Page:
TMI Dept. Releases Data On No. Of Used Tampons In Restroom
Washington, DC (AP) – The Department of Too Much Information has published its findings on the contents of wastebaskets in its bathroom facilities, and preliminary analysis of the data indicates an increase during the last year in the number of women menstruating at any given time.
Last year the Department counted 45 used tampons and other menstruation-related products in the wastebaskets of the women’s rooms at its headquarters during the month of July. This year, that figure increased by 12. The preliminary report does not provide a detailed treatment of the number of such products that were flushed down the toilet in violation of Department restroom policy. Flushing tampons or pads down the toilet can clog the plumbing system, which you discovered several months ago when your prim old aunt was visiting and fell victim to a sewage deluge that resulted from your disposal of those products in the toilet.
The increase in on-the-job menstruation appears unrelated to the number of women currently employed at the Department’s headquarters, says TMI spokeswoman Ima Noversharer. “Our staff has remained more or less the same since last year’s numbers were collated, and I’ve got this awful case of hemorrhoids.”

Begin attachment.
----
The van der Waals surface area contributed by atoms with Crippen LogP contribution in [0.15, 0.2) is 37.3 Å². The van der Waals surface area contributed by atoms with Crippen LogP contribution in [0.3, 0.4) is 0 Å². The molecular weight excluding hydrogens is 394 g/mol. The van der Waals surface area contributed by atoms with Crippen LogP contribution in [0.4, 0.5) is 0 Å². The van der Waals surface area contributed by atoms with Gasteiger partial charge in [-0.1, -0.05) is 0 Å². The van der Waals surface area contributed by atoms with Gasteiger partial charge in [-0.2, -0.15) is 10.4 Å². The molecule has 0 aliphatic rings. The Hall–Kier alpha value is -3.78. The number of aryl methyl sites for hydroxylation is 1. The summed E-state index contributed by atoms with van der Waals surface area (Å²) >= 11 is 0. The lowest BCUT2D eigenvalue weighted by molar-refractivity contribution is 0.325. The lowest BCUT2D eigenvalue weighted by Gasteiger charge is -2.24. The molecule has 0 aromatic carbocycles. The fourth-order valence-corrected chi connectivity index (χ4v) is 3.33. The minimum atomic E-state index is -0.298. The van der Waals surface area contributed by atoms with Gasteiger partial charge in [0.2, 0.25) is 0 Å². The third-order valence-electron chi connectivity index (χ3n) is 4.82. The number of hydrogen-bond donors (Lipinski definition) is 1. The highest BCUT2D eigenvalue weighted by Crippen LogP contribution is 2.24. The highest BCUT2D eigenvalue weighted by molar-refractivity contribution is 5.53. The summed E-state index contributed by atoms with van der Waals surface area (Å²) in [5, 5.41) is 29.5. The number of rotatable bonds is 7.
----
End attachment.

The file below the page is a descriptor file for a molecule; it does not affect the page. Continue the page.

Last month’s report focused on the number of used tissues and the color of the mucus they contained, but it was the first such instance of such data collection, so there are no previous figures against which to compare them. They will, however, serve as a benchmark for future collations. The next used-tissue collection and analysis is scheduled for November, followed again by regular such analyses every five months. The report also includes a map of every booger wiped on every underside of every desk and chair in the headquarters, with charts and graphs to track color, size, moistness, adhesion, and, where possible, the identity of the provider.
Advances in DNA testing have allowed that last item to be accomplished more affordably than when such a proposal was first made eight years ago. At the time, researchers had to painstakingly gather each booger sample for time-consuming lab tests, whereas now, a simple swab of the substance in question can provide all the necessary data and does not disturb the booger’s final resting place.
The May report featured a detailed description of the benign, yet unsightly, cyst on the side of the nose of the head security guard in the East Wing of the headquarters complex. Updates on the cyst, plus additional sightings of other deviations from the normative aesthetic, will be a regular feature of reports starting in December, when Secretary of Too Much Information Don Sayett is scheduled to have an embarrassingly public bout of dysentery,